Based on this, you might want to check out rescue groups that rehome Great Dane or Cane Corso mixes. Even if you don’t find an Italian Daniff specifically, you’re sure to find an equally gorgeous mix that might be a great fit for you.

Cane Corso vs Great Dane breed
Image By: Left – Cane Corso (Julia Blazhuk, Shutterstock); Right – Great Dane (Tara Lynn and Co, Shutterstock)

Temperament & Intelligence of the Italian Daniff

With any dog, you can’t really predict what their personality will be like until you meet them and get to know them, but the Italian Daniff descends from two highly intelligent breeds with a strong work ethic. This means the Daniff is likely to be similar in terms of intelligence and trainability.

Both the Cane Corso and the Great Dane are known for being alert, dignified, and confident. The Great Dane, in particular, is famously a gentle giant and loyal protector, and the Cane Corso is typically a lovable dog and totally devoted to their human family, but they may also possess a stubborn streak. The Italian Daniff will most likely have a mix of these traits.

Are These Dogs Good for Families? 👪

If the Italian Daniff’s family takes the time to properly socialize them with children, this dog is sure to make a gentle and patient companion. Children will need to learn how to interact with them respectfully and sensibly, so if you have very young kids, they’ll need to be closely supervised around the Daniff to make sure no grabbing or tail-pulling, for example, is going on.

If you’re planning on adopting an adult Italian Daniff, you can find out more about how well they get along with children from the rescue organization.

Does This Breed Get Along With Other Pets? 🐶 😽 

The Italian Daniff can certainly get along with other dogs and cats in the household, but this depends on whether you socialize your Italian Daniff with your other pets. When you bring your puppy home, you’ll want to gradually introduce them over several days and weeks in a safe environment and under supervision.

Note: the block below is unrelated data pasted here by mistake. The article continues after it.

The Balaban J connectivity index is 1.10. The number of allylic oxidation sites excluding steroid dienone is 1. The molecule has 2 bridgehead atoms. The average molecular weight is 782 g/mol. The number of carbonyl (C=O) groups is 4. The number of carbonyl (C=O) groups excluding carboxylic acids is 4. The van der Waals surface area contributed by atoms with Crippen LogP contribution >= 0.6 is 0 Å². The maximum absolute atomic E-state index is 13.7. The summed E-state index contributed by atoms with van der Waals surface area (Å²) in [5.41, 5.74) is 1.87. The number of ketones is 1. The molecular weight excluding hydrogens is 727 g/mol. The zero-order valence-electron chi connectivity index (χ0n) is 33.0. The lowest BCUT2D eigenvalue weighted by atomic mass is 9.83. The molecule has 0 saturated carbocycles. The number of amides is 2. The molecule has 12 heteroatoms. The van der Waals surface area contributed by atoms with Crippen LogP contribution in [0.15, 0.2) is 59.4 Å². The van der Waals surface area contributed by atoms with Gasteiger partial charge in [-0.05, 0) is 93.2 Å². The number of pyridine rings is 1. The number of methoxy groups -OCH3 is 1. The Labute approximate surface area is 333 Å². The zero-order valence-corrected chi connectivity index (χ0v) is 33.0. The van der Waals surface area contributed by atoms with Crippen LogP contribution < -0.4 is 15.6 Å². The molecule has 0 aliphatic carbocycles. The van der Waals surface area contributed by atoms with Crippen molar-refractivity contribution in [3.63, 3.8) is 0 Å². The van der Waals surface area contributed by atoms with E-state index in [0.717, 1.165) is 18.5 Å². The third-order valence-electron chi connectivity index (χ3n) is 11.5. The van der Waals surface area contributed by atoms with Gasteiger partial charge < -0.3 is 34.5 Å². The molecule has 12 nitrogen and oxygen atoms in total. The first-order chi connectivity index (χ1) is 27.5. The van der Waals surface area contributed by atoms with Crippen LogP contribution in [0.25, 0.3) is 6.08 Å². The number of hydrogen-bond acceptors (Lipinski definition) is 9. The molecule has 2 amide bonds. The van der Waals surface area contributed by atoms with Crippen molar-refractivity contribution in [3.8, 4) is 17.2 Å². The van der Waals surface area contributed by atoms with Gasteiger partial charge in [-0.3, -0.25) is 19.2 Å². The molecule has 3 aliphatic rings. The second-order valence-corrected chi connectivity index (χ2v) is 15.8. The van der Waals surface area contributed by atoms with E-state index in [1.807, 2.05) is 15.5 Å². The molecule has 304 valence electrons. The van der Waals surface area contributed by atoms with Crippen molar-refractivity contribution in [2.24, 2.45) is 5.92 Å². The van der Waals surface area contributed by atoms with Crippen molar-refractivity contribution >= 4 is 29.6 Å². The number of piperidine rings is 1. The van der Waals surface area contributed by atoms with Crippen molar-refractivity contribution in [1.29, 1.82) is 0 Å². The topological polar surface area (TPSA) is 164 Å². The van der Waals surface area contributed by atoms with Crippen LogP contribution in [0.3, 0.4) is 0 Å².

If your Daniff is an adopted adult, find out as much as you can about their history and relationship with other pets. For example, if the dog has never been exposed to cats and you have kitties at home, they may not be the best fit for your household. However, if they have formed positive relationships with cats in the past, it could work.


Things to Know When Owning an Italian Daniff

Food & Diet Requirements 🦴

A high-quality commercial formula is the best kind of food for an Italian Daniff. You might want to consider a formula made specifically for large dogs, but any formula that meets their dietary requirements and is suitable for their age range is fine. For example, if your Daniff is a puppy, they’ll need a recipe tailored to puppies, not adult dogs.

The Great Dane is known to be prone to a dangerous health condition called bloat, which may be caused by eating too quickly.  For this reason, your Daniff may do best with several small meals over the course of the day instead of one big meal. If they have a tendency to devour up their food in a flash, a slow feeder could help.

Exercise 🐕

Each individual dog has different needs when it comes to exercise, so pay attention to your Italian Daniff’s health and how quickly they tire to get the best measure of how much daily exercise is appropriate for them. Your vet is the best person to advise an approximate length of time for daily exercise.